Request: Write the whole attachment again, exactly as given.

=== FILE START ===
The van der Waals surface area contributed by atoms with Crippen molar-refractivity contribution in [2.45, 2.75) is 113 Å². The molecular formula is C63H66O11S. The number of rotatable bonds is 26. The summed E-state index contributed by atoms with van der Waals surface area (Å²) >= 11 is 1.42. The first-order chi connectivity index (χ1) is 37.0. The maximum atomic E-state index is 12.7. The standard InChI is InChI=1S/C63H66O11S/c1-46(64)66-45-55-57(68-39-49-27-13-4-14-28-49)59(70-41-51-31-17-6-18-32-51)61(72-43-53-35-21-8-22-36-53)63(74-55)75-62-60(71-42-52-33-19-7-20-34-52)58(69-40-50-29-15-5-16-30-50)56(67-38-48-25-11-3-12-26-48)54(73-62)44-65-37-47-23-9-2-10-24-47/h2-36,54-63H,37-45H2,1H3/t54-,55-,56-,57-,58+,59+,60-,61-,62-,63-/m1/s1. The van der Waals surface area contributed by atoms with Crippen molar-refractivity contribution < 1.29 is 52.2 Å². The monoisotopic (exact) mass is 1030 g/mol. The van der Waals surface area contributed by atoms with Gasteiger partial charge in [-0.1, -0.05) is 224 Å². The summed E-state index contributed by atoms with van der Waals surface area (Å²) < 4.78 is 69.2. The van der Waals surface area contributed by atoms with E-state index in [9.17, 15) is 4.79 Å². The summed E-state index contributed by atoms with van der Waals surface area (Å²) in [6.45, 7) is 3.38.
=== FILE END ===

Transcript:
The van der Waals surface area contributed by atoms with Crippen molar-refractivity contribution in [2.45, 2.75) is 113 Å². The molecular formula is C63H66O11S. The number of rotatable bonds is 26. The summed E-state index contributed by atoms with van der Waals surface area (Å²) >= 11 is 1.42. The first-order chi connectivity index (χ1) is 37.0. The maximum atomic E-state index is 12.7. The standard InChI is InChI=1S/C63H66O11S/c1-46(64)66-45-55-57(68-39-49-27-13-4-14-28-49)59(70-41-51-31-17-6-18-32-51)61(72-43-53-35-21-8-22-36-53)63(74-55)75-62-60(71-42-52-33-19-7-20-34-52)58(69-40-50-29-15-5-16-30-50)56(67-38-48-25-11-3-12-26-48)54(73-62)44-65-37-47-23-9-2-10-24-47/h2-36,54-63H,37-45H2,1H3/t54-,55-,56-,57-,58+,59+,60-,61-,62-,63-/m1/s1. The van der Waals surface area contributed by atoms with Crippen molar-refractivity contribution < 1.29 is 52.2 Å². The monoisotopic (exact) mass is 1030 g/mol. The van der Waals surface area contributed by atoms with Gasteiger partial charge in [-0.1, -0.05) is 224 Å². The summed E-state index contributed by atoms with van der Waals surface area (Å²) < 4.78 is 69.2. The van der Waals surface area contributed by atoms with E-state index in [9.17, 15) is 4.79 Å². The summed E-state index contributed by atoms with van der Waals surface area (Å²) in [6.45, 7) is 3.38.